Teachers group to file suit over GOP overnight override
The North Carolina Association of Educators said Thursday that it plans to file a lawsuit against the state after Republican lawmakers engineered a late-night vote targeting the teachers organization.
Gov. Beverly Perdue called the General Assembly into special session Wednesday to give lawmakers the chance to override her recent veto of legislation that essentially repeals a 2-year-old law that provides death row inmates with an avenue to challenge their sentences.
House Republicans couldn’t muster enough support for that override, but they quickly scheduled a session at 12:45 a.m. Thursday to override a veto Perdue handed down last summer on Senate Bill 727. The legislation bars the NCAE from collecting dues from members through payroll deduction.
The Senate voted in July to override that veto, but the House never took up the override until Thursday morning.
“Republican lawmakers came into the legislature at about 1 o’clock in the morning while our children were sleeping and took revenge on teachers who were standing up for our children,” an angry Perdue said Thursday afternoon. “That’s just shameful for North Carolina, shameful.”
Jack Nichols, an attorney for the NCAE, said the way the House vote was handled violated the state constitution. The legislation itself is also unconstitutional, he said, because it is written specifically to target the teachers group.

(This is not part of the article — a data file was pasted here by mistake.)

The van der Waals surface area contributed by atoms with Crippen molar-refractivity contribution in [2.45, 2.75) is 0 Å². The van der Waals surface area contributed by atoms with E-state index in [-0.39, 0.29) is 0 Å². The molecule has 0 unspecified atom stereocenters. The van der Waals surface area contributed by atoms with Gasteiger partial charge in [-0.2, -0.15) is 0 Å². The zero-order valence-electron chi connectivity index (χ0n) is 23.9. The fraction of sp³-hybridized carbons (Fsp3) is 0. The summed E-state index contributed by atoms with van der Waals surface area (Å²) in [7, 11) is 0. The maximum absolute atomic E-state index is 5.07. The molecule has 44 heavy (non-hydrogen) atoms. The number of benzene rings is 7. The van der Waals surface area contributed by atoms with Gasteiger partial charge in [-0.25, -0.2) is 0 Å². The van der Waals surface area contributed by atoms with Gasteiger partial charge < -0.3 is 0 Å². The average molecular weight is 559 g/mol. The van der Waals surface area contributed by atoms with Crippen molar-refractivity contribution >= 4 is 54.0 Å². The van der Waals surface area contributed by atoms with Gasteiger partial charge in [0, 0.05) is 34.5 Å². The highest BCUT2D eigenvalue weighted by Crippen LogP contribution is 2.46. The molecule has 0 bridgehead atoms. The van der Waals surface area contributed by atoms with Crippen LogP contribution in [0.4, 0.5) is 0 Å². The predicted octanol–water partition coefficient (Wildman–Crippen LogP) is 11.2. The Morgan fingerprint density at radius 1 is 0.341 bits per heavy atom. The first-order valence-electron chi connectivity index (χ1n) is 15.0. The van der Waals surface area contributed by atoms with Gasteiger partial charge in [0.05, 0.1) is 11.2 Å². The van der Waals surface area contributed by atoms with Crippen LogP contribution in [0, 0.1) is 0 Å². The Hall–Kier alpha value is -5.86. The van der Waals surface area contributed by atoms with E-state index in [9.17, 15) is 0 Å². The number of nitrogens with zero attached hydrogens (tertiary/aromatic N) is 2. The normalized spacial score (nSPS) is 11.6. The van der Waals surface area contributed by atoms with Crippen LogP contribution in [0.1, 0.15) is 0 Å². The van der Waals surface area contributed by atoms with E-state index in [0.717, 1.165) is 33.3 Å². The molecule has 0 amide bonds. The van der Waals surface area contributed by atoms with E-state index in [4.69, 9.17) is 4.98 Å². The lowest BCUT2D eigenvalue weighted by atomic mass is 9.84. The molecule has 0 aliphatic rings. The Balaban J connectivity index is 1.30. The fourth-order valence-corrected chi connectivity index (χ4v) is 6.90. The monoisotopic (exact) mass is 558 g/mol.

The State Employees Association of North Carolina and charities like the United Way also collect dues and donations through payroll deduction.
“The message from the legislature is clear: If you stand against cuts to public education, we will teach you a lesson,” NCAE President Sheri Strickland told supporters at a news conference.
Strickland played a clip of House Speaker Thom Tillis unknowingly speaking into an open microphone last spring during a Republican caucus, when he outlined plans to target the group, which has traditionally backed Democratic candidates and was lobbying hard against cuts to spending on public education.
“We just want to give them a little taste of what’s about to come,” Tillis told his fellow House Republicans at the time.
“The government just doesn’t have the right, under the constitution, to go teach a citizen a lesson, whatever that means,” state Rep. Rick Glazier, D-Cumberland, said Thursday.